If Almost Every Government in the World is in Debt, Then How Does Debt Even Matter?

If Almost Every Government in the World is in Debt, Then How Does Debt Even Matter?

Kurt Cagle 08/11/2021
If Almost Every Government in the World is in Debt, Then How Does Debt Even Matter?

Government debt is manageable and people should stop worrying.

Most people tend to think of debt in microeconomic terms, which is to say that it is the money that a person has borrowed from another person (or an institution such as a bank) that they have to pay back.

For instance, when you buy a house, unless you are independently wealthy, you have to take out a loan called a mortgage and then pay that money back with interest, usually over a period of decades. If you fail to pay on that loan (i.e., you default) then the bank can demand payment in full per terms of the contract, and failure to pay that can result in a lien, where your income streams are seized to pay off that loan. The more debt that you accumulate, the greater your obligation becomes, and often the more you pay back in interest, which is a payment for the loan itself.

A government (or large multinational corporation) has a somewhat different interpretation of debt. Governments have multiple sources of income, almost all of them deriving from taxation. Governments can sell mining, fishing, and drilling rights to companies, often expressed as a fee on every load of fish caught or oil rig drilled. They sell the right to use certain bandwidths for communication, and transportation fees for using roads. They can also tax sales transactions (sales taxes), income from salary (income taxes), and tariffs (import duties). They can also establish base interest rates, which is the money that banks have to pay in order to receive money for banks to operate, and sell bonds that mature over a certain period.

Governments also have to budget their expenditures - social programs, enforcement, operations, and so forth, along with interest carried over from previous years. That budget is a statement of intent but like all budgets, it is a compromise of spending priorities, and there may be situations that are unforeseen (such as major storms, economic spending during times of recession, or defense spending in times of war).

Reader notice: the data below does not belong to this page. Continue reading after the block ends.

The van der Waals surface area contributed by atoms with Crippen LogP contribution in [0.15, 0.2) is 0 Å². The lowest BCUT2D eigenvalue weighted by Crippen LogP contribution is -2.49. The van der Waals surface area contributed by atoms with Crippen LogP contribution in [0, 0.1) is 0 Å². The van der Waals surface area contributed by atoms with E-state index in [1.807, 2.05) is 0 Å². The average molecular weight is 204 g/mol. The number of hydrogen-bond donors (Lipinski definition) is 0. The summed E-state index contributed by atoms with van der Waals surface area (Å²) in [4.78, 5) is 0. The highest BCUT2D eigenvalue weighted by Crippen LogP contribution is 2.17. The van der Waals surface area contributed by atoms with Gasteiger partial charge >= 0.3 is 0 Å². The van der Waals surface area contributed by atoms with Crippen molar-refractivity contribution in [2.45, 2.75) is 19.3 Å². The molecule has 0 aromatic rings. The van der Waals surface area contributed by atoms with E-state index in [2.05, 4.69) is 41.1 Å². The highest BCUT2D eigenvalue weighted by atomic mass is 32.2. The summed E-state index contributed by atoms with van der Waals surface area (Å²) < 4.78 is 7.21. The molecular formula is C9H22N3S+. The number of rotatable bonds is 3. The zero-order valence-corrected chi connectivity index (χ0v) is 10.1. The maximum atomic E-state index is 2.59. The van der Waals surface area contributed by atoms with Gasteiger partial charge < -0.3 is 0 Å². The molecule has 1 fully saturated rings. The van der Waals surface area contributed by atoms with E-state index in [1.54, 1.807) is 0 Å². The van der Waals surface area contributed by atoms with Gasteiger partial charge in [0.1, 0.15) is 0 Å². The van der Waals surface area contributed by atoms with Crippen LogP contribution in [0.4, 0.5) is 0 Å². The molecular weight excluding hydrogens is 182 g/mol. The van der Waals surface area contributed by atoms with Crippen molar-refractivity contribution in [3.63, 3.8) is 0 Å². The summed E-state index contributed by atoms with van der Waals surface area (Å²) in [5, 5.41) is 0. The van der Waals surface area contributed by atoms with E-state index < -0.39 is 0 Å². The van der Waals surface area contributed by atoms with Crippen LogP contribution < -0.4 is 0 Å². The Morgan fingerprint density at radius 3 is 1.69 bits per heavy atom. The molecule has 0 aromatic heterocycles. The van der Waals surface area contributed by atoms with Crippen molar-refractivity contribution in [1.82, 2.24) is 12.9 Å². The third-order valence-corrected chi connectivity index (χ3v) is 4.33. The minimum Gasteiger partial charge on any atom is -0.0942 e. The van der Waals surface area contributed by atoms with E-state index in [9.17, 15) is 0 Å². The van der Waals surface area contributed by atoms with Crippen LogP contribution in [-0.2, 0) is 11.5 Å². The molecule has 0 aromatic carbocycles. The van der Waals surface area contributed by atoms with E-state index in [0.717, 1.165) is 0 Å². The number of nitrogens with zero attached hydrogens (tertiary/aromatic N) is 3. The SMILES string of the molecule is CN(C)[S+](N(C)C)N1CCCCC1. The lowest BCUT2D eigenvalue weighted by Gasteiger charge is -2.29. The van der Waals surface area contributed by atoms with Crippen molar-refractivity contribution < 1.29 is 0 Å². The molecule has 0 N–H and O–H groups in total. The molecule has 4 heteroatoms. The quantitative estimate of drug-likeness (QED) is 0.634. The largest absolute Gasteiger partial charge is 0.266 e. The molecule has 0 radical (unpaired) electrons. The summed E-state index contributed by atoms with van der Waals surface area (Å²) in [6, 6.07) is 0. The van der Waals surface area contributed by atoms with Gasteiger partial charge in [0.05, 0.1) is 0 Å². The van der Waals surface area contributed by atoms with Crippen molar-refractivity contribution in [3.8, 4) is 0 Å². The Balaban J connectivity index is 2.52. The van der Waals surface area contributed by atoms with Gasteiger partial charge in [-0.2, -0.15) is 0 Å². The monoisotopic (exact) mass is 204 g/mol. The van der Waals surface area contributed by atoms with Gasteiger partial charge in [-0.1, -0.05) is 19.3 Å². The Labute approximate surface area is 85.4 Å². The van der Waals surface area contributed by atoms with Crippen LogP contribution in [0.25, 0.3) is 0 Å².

There are two factors that determine the impact of exceeding the budgets - interest rates and currency exchange rates. Interest rates determine who much of the budget goes towards paying off banks that were borrowed from. However, this is largely a captive relationship, and it’s been made more complex because, in recent years, the US has also been recapitalizing Fed banks that might have been potentially insolvent, which has, in turn, muddied the waters somewhat. Moreover, most governments do have the option of raising taxes on select populations, albeit at some political risk.

Foreign exchange rates also affect this - this is the rate that a country pays to get the currency (usually as bonds) of another country. The Chinese, for instance, have a significant amount of money currently in US Treasury Bills, to the tune of about $1.5 Trillion. However, the US has a similar amount of Chinese Yuan, so this debt is much fuzzier. As exchange rates rise or fall, this can in turn affect the calculation of this debt.

So, in any discussion on government debt, the question comes down to who holds the debt and what terms exist on that debt. Largely, debt becomes a signifier of leverage in geopolitics, as a region with few resources to spend becomes dependent upon other countries’ banks for funding. In the US, the primary concern about debt is primarily about the debt (and interest) that exists on T-Bills, as high debt means that fewer countries are willing to purchase T-Bill (or lend money). This, in turn, means reducing the operational budget or raising taxes, which is unpopular under any regime.

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Kurt Cagle

Tech Expert

Kurt is the founder and CEO of Semantical, LLC, a consulting company focusing on enterprise data hubs, metadata management, semantics, and NoSQL systems. He has developed large scale information and data governance strategies for Fortune 500 companies in the health care/insurance sector, media and entertainment, publishing, financial services and logistics arenas, as well as for government agencies in the defense and insurance sector (including the Affordable Care Act). Kurt holds a Bachelor of Science in Physics from the University of Illinois at Urbana–Champaign. 

   

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